Andrew Orlowski, 27 Apr 2001

Lego porn! Hot and plasticky

While you can get sacked for looking at, saving or Photoshopping your work colleague's head onto some filthy porn, the Internet has provided us with a clean, safe, legal way of focussing those lustful intentions. In this field of comedy porn, the crown is undoubtedly held by FurniturePorn.com. There was a brief tussle for the top spot last year when Barbie tied herself to a miniature bed and had a friend attempt the impossible but it didn't beat the sight of two deckchairs going at it like wild dogs. But now we have Lego Porn. That's, those loveable dumpy yellow plastic folk have gone adult. The scenarios are incredible and every manner of filth including sadistic violence and arsonic murder are covered by the tots. The incredible customisation of the Lego figures - paint a crop top on that flat body and you suddenly have a prostitute - also allow for exotic storylines. Enough, you say. My mouse hand is getting sweaty for clicks. Well, here you go then. Enjoy. Related Link Lego porn! Related Stories Click here for furniture porn! Reg reader finds hardcore Barbie porn
Kieren McCarthy, 27 Apr 2001

Reports of death of email viruses greatly exaggerated?

The UK Ministry of Defence (MoD) has come under fire over the capabilities of a product designed to protect business from the effects of email viruses, such as the Love Bug and Anna Kournikova worm. Anti-virus vendors have said that software developed by the MoD's Defence Evaluation and Research Agency (DERA) is neither innovative nor what the market needs. Dera has hit back by suggesting antivirus software on its own isn't enough to protect people from malicious code. As previously reported, Dera unveiled a product called ::Mail this week which works on the principle of displaying a pop-up box when a user sends an email, confirmed whether they intended to send it or not. The software is designed as an add-on to antivirus software. The idea of ::Mail is that it will both highlight the activation of covert email virus from infected PCs and effectively block propagation of viruses by methods such as Visual Basic scripts embedded in harmless looking email attachments, a technique used by the Love Bug. Promising as this sounds the idea has been criticised on two grounds by antivirus firms: that the idea has been tried before and has been seen as a nuisance by end users and that such techniques would not stop the latest batch of email viruses. MessageLabs, a managed service provider that scans its customers email for viruses, said that the techniques used by ::Mail would be effective against the not stop the second most common virus this month, W32/Magistr-mm. This is because the virus comes bundled with its own SMTP client. Eric Chien, chief researcher at Symantec's antivirus research centre, said it might help block the spread of viruses in some organisations but is not a novel approach. Putting users in control of deciding whether or not it is safe to send a message is likely to lead to more help desk calls in many organisations, he argued. "Dera's technology sounds like a classic behaviour blocker, it's all a bit draconian and I don't believe the average customer would adopt it," said Chien. In fairness to Dera, which enjoys a reputation for quality cutting-edge research, it has to be said that ::Mail is far more sophisticated than early reports suggested and in its professional version includes content control and techniques to prevent email spoofing. Simon Wiseman, an information security specialist at Dera, hit back at the criticism by antivirus software vendors by saying their products, though widely used, failed to prevent the expense and inconvenience caused by viruses like the Love Bug. Organisations often turn off all the checks their anti-virus scanner can perform in order to speed up operations, said Wiseman, who said that greater defence in depth against malicious code was needed in order to mitigate risks. Symantec's Chien agreed that misconfiguration of antivirus scanners was an issue and that vendors needed to educate users and ship products with sensible default settings. He added that there's no good reason for Visual Basic scripting to hook into Outlook and that firms should consider applying Microsoft's Outlook security patch, which is available here. ® External Links Technical details of Dera's ::Mail (no pricing or availability on this product yet) Related Stories No more I Love You viruses Rise in viruses within emails outpacing growth of email Virus plague causes charity to consider Linux Hardware-trashing virus spreads by email Anna Kournikova bug drops harmlessly onto the Net Users haven't learned any lessons from the Love Bug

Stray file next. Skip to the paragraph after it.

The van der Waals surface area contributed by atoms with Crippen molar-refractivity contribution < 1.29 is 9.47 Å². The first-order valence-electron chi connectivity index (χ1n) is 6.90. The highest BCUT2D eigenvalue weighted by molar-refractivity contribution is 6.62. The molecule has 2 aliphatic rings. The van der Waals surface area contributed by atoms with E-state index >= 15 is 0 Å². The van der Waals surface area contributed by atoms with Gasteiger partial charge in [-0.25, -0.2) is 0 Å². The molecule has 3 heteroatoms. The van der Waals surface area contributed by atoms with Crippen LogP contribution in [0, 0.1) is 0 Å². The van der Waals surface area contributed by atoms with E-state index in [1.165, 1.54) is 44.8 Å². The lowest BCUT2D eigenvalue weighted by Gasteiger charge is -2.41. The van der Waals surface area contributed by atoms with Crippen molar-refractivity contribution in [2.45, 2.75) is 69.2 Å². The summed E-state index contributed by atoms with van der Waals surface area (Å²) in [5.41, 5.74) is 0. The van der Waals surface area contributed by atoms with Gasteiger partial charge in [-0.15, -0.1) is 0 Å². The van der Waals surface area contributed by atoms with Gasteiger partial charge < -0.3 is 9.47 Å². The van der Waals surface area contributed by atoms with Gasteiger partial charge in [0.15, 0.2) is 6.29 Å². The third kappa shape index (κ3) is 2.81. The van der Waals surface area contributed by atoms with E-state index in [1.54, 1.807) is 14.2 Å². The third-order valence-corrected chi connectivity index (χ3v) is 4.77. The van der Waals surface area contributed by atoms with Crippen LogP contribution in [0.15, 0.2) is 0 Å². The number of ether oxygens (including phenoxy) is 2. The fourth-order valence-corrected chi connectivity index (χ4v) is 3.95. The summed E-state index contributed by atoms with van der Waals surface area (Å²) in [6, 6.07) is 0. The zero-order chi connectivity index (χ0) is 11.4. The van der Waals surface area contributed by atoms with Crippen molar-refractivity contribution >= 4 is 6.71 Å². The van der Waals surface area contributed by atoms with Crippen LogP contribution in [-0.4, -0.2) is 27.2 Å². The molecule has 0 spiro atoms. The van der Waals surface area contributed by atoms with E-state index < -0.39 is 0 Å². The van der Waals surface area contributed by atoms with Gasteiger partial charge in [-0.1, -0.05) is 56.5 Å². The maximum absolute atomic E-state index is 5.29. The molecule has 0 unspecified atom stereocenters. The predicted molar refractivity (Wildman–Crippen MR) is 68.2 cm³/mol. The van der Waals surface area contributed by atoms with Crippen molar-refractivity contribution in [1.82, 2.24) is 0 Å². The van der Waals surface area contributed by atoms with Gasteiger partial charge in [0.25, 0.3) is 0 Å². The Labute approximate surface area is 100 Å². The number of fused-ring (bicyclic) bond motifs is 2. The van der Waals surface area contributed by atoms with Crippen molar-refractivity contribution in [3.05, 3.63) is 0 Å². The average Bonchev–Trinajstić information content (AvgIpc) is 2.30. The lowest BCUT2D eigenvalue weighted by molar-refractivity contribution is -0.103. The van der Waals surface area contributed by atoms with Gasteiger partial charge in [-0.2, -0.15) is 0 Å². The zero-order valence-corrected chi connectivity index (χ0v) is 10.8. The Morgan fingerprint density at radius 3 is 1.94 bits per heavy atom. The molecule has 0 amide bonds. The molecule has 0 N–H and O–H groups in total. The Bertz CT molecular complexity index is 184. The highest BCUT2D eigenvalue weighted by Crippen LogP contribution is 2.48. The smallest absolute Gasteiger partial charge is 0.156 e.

John Leyden, 27 Apr 2001

NT 4.0 SP7 available, but not on planet Earth